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Best Buy Looks To Expand Outlet Offerings While Holding Store Count Steady

Retailer Also Wants To Expand on 'Experiential' Model, Stores as Fulfillment Centers

Photo Courtesy of wolterke.

Best Buy has a plan to open more outlet stores catering to bargain hunters looking for deals on TVs, appliances and other consumer electronics. What it does not plan to do is take more real estate to house those outlets.

In a Thursday call with investors, company executives laid out plans to double the number of outlet stores Best Buy operates while thinning the herd elsewhere, though executives were quick to emphasize the value of brick-and-mortar retail. The company has 16 outlet stores and expects to double that number by the end of its upcoming fiscal year, and Chief Financial Officer Matt Bilunas estimated that the company would close 20 to 30 stores in that time, which he said was a pattern consistent with Best Buy's last five years.

The Minneapolis-based company has been experimenting with outlets since at least 2016 and now has locations in 13 states.

The discount operation yields several distinctive benefits, explained Damien Harmon, executive vice president of omnichannel for Best Buy. They alleviate space and capacity bottlenecks at the retailer's core stores and attract "new and reengaged customers." He estimated that about 16% of Best Buy's outlet shoppers come from outside the company's established base.

Over the next 12 months, Harmon said, Best Buy also intends to renovate 50 stores along a new "experiential" model debuted in Houston in 2020. The Houston prototype has more showcase space for product categories Best Buy is sinking its teeth into: health and fitness technology, e-transportation, and outdoor furniture and devices. Like Target Corp., its hometown peer, Best Buy's experiential model also makes heavy use of the "store-within-a-store" concept for brands such as Microsoft and Apple.

Best Buy is also following Target's lead by making its retail locations double as hubs for fulfillment of online orders. Company executives touted the success of a pilot project the company rolled out in the fall in Charlotte, North Carolina, that used this more "holistic" approach, which views stores as cogs in a single local logistics network rather than individual shops.

"The ways people are shopping today are entirely different than how they shopped two years ago. And our stores and the way they operate need to change and adjust accordingly," Harmon said. "This work in Charlotte is a manifestation of the shopping evolution and this pilot leverages all of our assets in a full portfolio strategy across stores, fulfillment, services, outlets, consultation labor, and we bring it all together with our digital app."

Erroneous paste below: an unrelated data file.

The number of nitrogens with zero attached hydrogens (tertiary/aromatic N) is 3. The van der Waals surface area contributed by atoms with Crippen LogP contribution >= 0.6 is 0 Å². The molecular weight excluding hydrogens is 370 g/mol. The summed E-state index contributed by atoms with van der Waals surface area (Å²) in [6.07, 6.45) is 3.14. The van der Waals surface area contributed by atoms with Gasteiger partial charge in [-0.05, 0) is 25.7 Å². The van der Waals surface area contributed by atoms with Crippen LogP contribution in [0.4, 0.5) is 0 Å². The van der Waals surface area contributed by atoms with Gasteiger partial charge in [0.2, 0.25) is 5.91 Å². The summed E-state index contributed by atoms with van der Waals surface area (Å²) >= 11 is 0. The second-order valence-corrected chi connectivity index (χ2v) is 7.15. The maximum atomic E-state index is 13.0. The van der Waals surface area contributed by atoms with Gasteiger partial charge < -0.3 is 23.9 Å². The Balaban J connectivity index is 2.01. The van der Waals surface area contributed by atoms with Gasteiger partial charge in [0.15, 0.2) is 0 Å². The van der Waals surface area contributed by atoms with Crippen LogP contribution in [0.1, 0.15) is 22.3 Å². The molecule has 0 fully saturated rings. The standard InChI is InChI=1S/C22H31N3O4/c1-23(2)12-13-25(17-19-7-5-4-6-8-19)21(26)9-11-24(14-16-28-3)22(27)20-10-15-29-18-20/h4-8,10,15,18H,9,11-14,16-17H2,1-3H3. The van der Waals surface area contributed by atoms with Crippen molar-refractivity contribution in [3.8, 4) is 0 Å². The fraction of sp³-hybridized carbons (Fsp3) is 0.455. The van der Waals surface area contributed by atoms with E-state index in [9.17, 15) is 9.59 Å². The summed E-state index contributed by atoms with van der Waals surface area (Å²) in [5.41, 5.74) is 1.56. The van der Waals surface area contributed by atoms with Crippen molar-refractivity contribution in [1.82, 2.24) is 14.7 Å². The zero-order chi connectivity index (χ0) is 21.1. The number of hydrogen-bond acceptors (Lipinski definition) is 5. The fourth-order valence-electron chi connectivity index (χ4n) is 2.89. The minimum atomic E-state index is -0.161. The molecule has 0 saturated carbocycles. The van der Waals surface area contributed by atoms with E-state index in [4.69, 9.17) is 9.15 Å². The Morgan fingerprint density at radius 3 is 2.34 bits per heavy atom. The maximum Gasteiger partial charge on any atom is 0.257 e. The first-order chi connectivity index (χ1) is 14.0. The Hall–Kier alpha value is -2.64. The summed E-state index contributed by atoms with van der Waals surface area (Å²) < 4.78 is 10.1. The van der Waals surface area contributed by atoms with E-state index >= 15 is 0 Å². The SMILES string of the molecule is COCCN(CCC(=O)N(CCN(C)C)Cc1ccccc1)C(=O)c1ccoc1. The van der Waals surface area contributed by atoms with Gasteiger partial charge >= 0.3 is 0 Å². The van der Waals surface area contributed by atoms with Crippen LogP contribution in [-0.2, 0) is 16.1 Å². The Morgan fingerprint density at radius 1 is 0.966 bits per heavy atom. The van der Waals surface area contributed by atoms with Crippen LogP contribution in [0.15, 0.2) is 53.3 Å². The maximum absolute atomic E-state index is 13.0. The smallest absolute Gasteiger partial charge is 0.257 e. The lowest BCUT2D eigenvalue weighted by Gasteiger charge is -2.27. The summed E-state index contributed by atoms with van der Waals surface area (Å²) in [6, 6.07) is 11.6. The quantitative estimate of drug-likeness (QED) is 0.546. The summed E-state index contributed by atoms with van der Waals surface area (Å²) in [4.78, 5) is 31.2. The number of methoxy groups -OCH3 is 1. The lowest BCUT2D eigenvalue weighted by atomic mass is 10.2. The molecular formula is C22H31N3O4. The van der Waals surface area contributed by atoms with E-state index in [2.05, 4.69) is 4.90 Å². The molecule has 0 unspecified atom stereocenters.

Changes Best Buy made in the Charlotte market are a bellwether for how it may tweak its broader store count in the years to come. According to the company's Thursday presentation to investors, Best Buy began 2021 with 12 locations in and around Charlotte, ranging in size from 20,000 to 45,000 square feet. Over the last six months it closed one location, turned another into an outlet store and renovated the remaining 10.

The remodeled stores have less retail area — in aggregate their sales floor area shrank by about 24% — and twice as much space for behind-the-scenes order fulfillment operations such as warehousing, shipping and packing. In the process, Best Buy pared down its total footprint in Charlotte by about 5%. The stores' retail area now ranges from 15,000 square feet to 35,000.

Best Buy expects the system will optimize its workforce, maximize efficiency and bump up customer engagement and spending, Harmon said. It will use this market experiment "to learn" over the next 12 months and then decide whether such a system can — and should — be scaled across the rest of its portfolio.

The company reported revenue of $16.4 billion in the quarter ended Jan. 29, compared to $16.9 billion for the year-earlier period. It had net income of $626 million in the latest quarter, down from $816 million the previous year. Profit for the full year was $2.5 billion, up from $1.8 billion the year earlier, on sales of $51.8 billion and $47.3 billion, respectively.

Source: 2022 CoStar News.

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